Charge transfer at metal oxide semiconductor interfaces: Metal oxides such as WO3, Fe2O3, ZnO, and SnO2 are useful because of their ability to facilitate charge separation and charge transfer. By forming junctions between two oxide materials, a "built-in" electric field is created that greatly facilitates the separation of charge. We are investigating the use of chemical assembly methods to form and characterize the electron-transfer properties of adducts between different oxide materials (such as Fe2O3-WO3 "dyadic" structures) and between light-harvesting molecules and metal oxides. Of particular interest is the use of "click" chemistry to form photoelectrochemically active oxide-oxide junctions and to link light-harvesting molecules to SnO2. SnO2 and ZnO are of particular interest because these materials have electron mobilities several orders of magnitude faster than more commonly used oxides, and both can be grown as highly crystalline nanorods. Time-resolved surface photovoltage spectroscopy and time-resolved photoluminescence are being used to probe the charge transfer on time scales from microseconds to nanoseconds.
Ultrafast dynamics of charge transfer: As part of two larger collaborations, we are using femtosecond laser techniqus to investigate the dynamics of charge transfer processs in several types of different systems, including quantum-confined solid-state heterojunctions, molecule-surface junctions, and the dynammics of carriers within carbon-based materials systems. These projects build on the expertise in surface chemistry but focus on using novel femtosecond laser spectroscopy methods to characterize the electron dynamics of electron injection across heterojunctions. In addition, we are developing new methods for probing charge-transfer dynamics on femtosecond time scales using hybrid optical-electrical measurements. These methods hold promise for eventually being able to probe the carrier dynamics of individual quantum dots on femtosecond time scales, pushing the measurements to the uncertainty-principle limit.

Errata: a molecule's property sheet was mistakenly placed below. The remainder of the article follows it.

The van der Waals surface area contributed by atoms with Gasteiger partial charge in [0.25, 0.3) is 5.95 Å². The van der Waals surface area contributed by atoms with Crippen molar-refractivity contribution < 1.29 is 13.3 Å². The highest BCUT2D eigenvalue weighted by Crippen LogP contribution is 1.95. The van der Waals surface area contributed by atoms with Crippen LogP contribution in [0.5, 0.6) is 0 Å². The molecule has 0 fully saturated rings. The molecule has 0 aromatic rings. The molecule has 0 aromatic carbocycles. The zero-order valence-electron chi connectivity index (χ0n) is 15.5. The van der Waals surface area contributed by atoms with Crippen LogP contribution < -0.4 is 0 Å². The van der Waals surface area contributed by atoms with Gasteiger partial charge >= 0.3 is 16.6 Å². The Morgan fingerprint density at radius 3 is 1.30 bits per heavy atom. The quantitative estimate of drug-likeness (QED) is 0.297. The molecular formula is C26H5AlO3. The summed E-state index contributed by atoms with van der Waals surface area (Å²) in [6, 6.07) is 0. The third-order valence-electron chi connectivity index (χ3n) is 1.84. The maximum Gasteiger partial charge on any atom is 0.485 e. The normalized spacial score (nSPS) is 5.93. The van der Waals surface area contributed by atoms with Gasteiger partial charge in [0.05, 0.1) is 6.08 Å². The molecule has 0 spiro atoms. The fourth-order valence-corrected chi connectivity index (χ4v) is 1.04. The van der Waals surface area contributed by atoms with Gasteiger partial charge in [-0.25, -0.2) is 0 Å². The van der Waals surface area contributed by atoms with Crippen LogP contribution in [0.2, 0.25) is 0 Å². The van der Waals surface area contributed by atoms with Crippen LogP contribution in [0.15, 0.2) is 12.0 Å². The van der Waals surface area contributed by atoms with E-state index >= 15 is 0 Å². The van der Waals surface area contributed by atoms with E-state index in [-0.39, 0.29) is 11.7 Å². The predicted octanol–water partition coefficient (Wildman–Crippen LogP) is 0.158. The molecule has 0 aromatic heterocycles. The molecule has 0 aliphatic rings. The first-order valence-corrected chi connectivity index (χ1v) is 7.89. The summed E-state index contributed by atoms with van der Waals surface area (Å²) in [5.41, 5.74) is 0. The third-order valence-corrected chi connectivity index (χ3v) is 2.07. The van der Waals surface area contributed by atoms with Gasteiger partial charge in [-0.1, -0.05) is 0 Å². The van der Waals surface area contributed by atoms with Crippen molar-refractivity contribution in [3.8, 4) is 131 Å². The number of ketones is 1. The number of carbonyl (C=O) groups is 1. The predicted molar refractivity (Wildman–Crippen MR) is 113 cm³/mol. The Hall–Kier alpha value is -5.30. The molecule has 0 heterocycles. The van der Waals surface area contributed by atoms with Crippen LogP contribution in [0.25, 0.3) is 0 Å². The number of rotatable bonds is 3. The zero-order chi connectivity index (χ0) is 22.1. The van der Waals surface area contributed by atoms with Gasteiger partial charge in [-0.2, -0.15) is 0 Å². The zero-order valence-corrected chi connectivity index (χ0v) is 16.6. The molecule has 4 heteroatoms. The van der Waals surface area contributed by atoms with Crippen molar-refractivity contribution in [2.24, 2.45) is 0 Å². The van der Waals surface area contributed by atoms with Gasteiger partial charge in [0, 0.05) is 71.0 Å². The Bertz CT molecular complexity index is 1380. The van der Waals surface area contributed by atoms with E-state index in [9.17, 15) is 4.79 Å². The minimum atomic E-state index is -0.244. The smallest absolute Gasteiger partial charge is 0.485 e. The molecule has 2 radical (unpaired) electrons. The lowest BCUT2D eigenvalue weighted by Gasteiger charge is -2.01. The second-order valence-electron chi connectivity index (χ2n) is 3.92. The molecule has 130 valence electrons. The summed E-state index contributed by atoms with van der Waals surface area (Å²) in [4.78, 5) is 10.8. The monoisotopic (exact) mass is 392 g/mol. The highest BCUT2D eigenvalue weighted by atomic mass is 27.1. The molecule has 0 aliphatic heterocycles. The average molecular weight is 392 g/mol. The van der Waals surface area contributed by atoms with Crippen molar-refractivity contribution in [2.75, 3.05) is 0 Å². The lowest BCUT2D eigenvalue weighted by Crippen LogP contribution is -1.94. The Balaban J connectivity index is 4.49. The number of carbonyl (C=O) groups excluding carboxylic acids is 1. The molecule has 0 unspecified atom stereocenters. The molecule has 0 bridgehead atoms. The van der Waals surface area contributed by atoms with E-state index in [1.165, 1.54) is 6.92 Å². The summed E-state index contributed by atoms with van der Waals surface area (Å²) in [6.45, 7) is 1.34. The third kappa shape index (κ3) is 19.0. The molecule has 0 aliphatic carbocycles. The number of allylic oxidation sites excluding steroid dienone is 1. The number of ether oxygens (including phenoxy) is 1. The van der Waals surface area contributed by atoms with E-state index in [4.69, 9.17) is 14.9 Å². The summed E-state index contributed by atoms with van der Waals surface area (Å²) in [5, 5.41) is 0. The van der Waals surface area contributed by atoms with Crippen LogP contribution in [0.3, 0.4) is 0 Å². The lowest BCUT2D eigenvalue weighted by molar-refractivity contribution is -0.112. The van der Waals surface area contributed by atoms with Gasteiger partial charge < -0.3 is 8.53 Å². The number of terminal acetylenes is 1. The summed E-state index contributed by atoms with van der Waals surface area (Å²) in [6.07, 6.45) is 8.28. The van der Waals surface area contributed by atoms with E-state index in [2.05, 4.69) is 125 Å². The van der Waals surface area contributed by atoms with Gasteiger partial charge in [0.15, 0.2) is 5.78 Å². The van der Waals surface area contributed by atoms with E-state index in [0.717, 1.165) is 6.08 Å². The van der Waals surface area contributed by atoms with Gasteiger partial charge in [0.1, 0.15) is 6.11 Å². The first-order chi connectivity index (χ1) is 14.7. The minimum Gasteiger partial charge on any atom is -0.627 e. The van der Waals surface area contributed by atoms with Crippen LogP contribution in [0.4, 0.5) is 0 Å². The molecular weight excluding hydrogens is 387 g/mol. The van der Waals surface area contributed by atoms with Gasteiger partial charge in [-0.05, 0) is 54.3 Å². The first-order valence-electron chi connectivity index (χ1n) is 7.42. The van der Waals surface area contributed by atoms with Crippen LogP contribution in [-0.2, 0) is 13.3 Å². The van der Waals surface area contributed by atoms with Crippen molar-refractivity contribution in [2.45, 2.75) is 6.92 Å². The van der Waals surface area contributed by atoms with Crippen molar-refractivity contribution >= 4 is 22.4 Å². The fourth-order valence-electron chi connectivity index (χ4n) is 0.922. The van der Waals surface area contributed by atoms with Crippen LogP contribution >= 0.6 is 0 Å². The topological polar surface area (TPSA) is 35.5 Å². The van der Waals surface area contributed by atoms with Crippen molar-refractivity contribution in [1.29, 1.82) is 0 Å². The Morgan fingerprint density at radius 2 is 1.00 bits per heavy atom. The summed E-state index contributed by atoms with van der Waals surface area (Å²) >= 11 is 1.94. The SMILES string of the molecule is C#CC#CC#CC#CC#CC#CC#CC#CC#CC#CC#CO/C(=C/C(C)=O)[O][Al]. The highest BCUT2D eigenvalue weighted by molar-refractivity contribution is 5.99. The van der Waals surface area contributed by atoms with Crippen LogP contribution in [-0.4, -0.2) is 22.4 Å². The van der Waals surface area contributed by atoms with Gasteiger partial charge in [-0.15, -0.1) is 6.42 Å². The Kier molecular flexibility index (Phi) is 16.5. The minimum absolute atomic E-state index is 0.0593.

Energy-efficiency catalytic transformations: Diamond is particularly attractive as an ultra-stable substrates for electrocatalysis and photocatalysis. We have developed novel methods for functionalizing surfaces of conductive diamond with a range of functions groups that allow diamond to be used as a versatile platform for making novel types of electrocatalytically active surfaces. These adducts show remarkable chemical and electrochemical stability, in some cases able to withstand millions of repeated cycles of oxidation and reduction even to high potentials. We are engaged in a number of different experiments that leverage the extraordinary chemical stability of diamond. Ultimately our goal is to combine the selectivity of molecular-based catalysts with the stabilty and ease-of-use provided by solid-state heterogeneous catalysts.
Ultra-stable biomolecular interfaces: Diamond is biocompatible and can be readily coated onto a wide range of materials, including sensor chips and prosthetic implants. The strong covalent bonding to diamond allows one to make biologically-modified surfaces with excellent biomolecular recognition properties and unprecedented chemical stability. For example, antibody-modified diamond surfaces can be stored for months in aqueous solutions, whle more commonly used materials such as glass would undergo severe degradation under equivalent conditions. Diamond surfaces coated with small molecules such as ethylene glycol are able to resist nonspecific binding of proteins for long periods of time, making them potentially useful in a wide range of in vivo and in vitro studies.